“The only way to take sorrow out of death is to take love out of life.” -Russell M. Nelson
Eight years ago this week I received a phone call telling me that one of my very best friends in life, Steve Gasser, had passed away unexpectedly. I remember the pain in my chest and that feeling of having the air sucked from my lungs as I crumbled to the floor in tears at the news. It was a feeling of overwhelming and absolute grief.
It took some time for the grief to feel bearable after losing my friend. Some days I had to remember to follow this advice: “Be gentle with yourself. You’re doing the best you can!” – unknown
I have missed Steve every day for the last eight years. I have thought about him a million times…his smile…his hugs…the way he could always cheer me up and make me feel capable of anything…the way he listened without judgement…the example that he set of Christlike service to others….I still miss my friend every single day.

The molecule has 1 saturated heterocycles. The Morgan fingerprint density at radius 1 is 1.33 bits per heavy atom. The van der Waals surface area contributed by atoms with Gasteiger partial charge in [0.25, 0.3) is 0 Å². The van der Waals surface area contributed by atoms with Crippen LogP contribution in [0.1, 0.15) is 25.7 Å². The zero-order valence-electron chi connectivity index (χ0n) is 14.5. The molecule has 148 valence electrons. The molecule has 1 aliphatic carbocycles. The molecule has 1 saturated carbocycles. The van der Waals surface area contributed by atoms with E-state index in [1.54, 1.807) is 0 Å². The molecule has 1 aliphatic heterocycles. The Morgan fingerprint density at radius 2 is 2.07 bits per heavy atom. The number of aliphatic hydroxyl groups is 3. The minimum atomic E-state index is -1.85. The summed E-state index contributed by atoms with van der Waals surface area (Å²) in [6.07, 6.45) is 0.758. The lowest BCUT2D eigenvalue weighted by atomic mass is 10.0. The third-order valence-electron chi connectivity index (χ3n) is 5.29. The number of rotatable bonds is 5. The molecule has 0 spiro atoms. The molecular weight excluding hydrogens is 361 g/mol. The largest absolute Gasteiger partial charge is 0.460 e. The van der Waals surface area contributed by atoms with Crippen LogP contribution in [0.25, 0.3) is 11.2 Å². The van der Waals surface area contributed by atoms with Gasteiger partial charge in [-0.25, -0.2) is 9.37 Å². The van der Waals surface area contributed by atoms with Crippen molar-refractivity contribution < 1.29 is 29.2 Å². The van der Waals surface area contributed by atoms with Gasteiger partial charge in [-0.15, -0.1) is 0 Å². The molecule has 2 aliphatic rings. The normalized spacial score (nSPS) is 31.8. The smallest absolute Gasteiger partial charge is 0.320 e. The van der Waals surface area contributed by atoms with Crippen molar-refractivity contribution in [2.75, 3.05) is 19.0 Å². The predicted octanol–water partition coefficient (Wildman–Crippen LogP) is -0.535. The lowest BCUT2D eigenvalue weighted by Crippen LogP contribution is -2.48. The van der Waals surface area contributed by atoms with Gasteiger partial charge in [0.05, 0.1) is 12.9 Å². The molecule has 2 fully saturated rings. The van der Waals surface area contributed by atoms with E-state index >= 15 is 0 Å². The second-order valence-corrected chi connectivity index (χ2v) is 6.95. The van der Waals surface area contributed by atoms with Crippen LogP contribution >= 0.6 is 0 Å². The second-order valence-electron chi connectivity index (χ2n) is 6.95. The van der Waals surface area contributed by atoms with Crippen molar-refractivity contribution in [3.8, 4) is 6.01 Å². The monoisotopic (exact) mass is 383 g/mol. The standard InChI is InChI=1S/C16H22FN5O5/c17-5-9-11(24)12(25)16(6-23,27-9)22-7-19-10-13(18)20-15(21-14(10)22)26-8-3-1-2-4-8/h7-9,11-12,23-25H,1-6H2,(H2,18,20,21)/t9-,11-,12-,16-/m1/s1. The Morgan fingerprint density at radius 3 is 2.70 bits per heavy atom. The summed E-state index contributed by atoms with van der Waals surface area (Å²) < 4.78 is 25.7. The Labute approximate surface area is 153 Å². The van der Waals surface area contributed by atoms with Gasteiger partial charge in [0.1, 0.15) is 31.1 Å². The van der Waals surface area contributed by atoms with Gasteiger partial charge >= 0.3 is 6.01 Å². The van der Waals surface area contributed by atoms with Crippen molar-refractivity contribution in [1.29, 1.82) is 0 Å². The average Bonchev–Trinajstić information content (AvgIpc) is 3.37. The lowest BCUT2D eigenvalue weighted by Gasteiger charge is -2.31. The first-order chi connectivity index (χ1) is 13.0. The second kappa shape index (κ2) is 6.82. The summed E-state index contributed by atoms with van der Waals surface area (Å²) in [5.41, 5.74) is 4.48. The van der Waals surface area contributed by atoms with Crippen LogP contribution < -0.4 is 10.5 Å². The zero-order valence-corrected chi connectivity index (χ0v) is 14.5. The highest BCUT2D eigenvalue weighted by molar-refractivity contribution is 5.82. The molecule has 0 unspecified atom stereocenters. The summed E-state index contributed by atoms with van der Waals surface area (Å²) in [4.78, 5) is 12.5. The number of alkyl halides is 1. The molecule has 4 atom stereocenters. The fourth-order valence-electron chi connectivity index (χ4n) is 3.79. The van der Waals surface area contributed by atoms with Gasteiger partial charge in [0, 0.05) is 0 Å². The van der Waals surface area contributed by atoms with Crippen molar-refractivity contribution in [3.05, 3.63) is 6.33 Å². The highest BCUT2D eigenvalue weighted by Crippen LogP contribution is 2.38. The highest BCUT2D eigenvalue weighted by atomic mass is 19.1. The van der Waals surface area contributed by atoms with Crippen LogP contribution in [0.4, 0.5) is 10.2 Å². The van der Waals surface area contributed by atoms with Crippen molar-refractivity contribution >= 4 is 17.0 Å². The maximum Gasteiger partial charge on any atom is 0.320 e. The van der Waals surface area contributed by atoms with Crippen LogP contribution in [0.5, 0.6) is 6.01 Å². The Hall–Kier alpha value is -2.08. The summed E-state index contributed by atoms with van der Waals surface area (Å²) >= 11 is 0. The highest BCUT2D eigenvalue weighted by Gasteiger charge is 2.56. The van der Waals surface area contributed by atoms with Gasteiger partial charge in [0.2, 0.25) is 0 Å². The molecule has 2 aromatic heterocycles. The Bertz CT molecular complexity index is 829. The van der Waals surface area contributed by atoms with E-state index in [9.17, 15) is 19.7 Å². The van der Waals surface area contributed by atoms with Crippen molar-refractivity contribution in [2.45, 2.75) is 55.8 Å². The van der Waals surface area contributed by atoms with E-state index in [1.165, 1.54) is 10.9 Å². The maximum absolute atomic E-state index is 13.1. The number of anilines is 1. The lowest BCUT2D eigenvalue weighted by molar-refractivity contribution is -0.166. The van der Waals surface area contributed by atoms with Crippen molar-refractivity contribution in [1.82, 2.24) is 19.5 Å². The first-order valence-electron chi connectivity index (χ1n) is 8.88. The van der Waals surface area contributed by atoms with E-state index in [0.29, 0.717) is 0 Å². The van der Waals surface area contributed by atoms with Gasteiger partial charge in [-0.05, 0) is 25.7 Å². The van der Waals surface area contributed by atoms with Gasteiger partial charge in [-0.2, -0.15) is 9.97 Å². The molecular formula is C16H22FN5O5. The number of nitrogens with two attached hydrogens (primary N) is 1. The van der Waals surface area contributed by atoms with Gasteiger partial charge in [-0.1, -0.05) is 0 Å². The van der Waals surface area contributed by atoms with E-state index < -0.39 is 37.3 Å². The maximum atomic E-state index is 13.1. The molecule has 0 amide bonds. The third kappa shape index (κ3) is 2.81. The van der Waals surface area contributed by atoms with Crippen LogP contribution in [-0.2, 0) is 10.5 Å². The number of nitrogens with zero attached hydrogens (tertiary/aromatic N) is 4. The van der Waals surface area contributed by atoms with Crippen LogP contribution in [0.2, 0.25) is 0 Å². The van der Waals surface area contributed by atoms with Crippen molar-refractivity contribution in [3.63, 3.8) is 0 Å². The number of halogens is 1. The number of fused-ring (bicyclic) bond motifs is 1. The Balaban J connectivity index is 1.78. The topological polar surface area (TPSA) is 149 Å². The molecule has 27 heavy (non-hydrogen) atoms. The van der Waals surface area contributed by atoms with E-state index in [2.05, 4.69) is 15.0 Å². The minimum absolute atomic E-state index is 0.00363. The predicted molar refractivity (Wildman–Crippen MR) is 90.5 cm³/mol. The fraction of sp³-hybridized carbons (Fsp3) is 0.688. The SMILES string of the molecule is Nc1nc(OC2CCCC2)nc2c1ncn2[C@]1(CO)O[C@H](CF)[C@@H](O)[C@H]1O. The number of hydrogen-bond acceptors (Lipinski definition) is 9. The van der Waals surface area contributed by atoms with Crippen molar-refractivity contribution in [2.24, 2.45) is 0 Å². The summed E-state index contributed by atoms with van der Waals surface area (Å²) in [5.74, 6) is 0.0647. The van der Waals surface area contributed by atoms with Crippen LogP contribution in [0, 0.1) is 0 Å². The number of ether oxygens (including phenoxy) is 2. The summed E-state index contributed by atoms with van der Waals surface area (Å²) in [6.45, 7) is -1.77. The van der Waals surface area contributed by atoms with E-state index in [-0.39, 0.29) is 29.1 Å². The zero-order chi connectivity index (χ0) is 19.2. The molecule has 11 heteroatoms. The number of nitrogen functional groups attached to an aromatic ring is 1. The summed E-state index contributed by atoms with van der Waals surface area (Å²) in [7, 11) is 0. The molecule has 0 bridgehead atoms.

I am so grateful for my belief in life after death. I am grateful for my belief that I will see my friend Steve again in the next life and that he will be waiting to greet me when I someday pass to the other side with a huge smile and a hug. That belief helped more than anything else when it came to overcoming my grief.
“We know that there are times when we will experience heartbreaking sorrow, when we will grieve, and when we may be tested to our limits. However, such difficulties allow us to change for the better, to rebuild our lives in the way our Heavenly Father teaches us, and to become something different from what we were—better than we were, more understanding than we were, more empathetic than we were…” – Thomas S. Monson
I believe that the best thing we can do when we lose a loved one is to commit to becoming the best person we can be ourselves so that when that day comes that we will have the chance to see our loved one again on the other side they will be proud of us for all the good we have done.
~Amy Rees Anderson